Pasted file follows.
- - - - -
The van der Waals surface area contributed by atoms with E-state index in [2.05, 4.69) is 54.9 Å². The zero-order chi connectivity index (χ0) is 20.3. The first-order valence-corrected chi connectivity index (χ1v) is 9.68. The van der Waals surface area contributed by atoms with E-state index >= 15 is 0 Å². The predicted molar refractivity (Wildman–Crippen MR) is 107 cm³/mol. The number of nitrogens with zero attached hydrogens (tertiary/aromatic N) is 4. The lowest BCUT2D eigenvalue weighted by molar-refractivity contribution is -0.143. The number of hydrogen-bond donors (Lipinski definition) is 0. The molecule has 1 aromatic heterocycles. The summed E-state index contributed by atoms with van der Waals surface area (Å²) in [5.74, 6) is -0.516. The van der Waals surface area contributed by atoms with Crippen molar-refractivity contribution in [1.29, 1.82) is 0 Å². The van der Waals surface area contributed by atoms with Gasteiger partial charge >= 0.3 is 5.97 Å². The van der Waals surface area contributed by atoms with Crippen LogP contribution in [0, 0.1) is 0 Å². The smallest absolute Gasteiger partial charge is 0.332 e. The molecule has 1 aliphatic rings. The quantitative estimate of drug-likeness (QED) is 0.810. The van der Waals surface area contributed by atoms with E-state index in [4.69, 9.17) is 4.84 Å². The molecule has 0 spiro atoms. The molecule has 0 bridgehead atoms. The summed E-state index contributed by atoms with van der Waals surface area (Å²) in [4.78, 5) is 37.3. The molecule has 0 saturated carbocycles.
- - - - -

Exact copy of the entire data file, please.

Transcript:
The van der Waals surface area contributed by atoms with E-state index in [2.05, 4.69) is 54.9 Å². The zero-order chi connectivity index (χ0) is 20.3. The first-order valence-corrected chi connectivity index (χ1v) is 9.68. The van der Waals surface area contributed by atoms with E-state index >= 15 is 0 Å². The predicted molar refractivity (Wildman–Crippen MR) is 107 cm³/mol. The number of nitrogens with zero attached hydrogens (tertiary/aromatic N) is 4. The lowest BCUT2D eigenvalue weighted by molar-refractivity contribution is -0.143. The number of hydrogen-bond donors (Lipinski definition) is 0. The molecule has 1 aromatic heterocycles. The summed E-state index contributed by atoms with van der Waals surface area (Å²) in [5.74, 6) is -0.516. The van der Waals surface area contributed by atoms with Crippen molar-refractivity contribution in [1.29, 1.82) is 0 Å². The van der Waals surface area contributed by atoms with Gasteiger partial charge >= 0.3 is 5.97 Å². The van der Waals surface area contributed by atoms with Crippen LogP contribution in [0, 0.1) is 0 Å². The smallest absolute Gasteiger partial charge is 0.332 e. The molecule has 1 aliphatic rings. The quantitative estimate of drug-likeness (QED) is 0.810. The van der Waals surface area contributed by atoms with E-state index in [4.69, 9.17) is 4.84 Å². The molecule has 0 spiro atoms. The molecule has 0 bridgehead atoms. The summed E-state index contributed by atoms with van der Waals surface area (Å²) in [4.78, 5) is 37.3. The molecule has 0 saturated carbocycles.